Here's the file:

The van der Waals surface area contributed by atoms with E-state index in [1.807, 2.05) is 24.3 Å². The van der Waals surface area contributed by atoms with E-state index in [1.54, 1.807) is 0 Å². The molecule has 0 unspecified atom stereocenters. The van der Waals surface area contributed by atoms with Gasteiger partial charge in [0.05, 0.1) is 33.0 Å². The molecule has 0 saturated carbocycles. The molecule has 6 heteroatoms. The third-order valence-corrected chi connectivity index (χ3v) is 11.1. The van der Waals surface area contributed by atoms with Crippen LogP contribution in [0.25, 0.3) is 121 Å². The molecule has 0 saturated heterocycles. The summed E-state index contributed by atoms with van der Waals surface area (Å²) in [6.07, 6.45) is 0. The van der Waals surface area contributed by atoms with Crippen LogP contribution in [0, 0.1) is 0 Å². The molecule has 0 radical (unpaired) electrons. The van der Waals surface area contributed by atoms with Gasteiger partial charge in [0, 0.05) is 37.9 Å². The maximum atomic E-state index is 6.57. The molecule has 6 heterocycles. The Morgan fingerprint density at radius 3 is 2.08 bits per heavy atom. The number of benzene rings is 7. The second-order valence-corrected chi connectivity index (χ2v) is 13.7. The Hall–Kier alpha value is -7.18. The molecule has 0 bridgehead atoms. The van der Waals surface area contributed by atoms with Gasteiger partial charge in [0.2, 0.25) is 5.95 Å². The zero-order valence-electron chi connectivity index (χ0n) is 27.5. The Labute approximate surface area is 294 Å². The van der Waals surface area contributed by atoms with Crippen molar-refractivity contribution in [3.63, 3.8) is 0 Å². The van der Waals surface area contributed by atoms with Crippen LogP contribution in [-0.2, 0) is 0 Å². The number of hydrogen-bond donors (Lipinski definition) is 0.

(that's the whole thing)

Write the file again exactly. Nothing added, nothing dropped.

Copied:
The van der Waals surface area contributed by atoms with E-state index in [1.807, 2.05) is 24.3 Å². The van der Waals surface area contributed by atoms with E-state index in [1.54, 1.807) is 0 Å². The molecule has 0 unspecified atom stereocenters. The van der Waals surface area contributed by atoms with Gasteiger partial charge in [0.05, 0.1) is 33.0 Å². The molecule has 0 saturated carbocycles. The molecule has 6 heteroatoms. The third-order valence-corrected chi connectivity index (χ3v) is 11.1. The van der Waals surface area contributed by atoms with Crippen LogP contribution in [0.25, 0.3) is 121 Å². The molecule has 0 saturated heterocycles. The summed E-state index contributed by atoms with van der Waals surface area (Å²) in [6.07, 6.45) is 0. The van der Waals surface area contributed by atoms with Crippen LogP contribution in [0, 0.1) is 0 Å². The molecule has 0 radical (unpaired) electrons. The van der Waals surface area contributed by atoms with Gasteiger partial charge in [0, 0.05) is 37.9 Å². The maximum atomic E-state index is 6.57. The molecule has 6 heterocycles. The Morgan fingerprint density at radius 3 is 2.08 bits per heavy atom. The number of benzene rings is 7. The second-order valence-corrected chi connectivity index (χ2v) is 13.7. The Hall–Kier alpha value is -7.18. The molecule has 0 bridgehead atoms. The van der Waals surface area contributed by atoms with Gasteiger partial charge in [0.2, 0.25) is 5.95 Å². The zero-order valence-electron chi connectivity index (χ0n) is 27.5. The Labute approximate surface area is 294 Å². The van der Waals surface area contributed by atoms with Crippen molar-refractivity contribution in [3.63, 3.8) is 0 Å². The van der Waals surface area contributed by atoms with Crippen LogP contribution in [-0.2, 0) is 0 Å². The number of hydrogen-bond donors (Lipinski definition) is 0.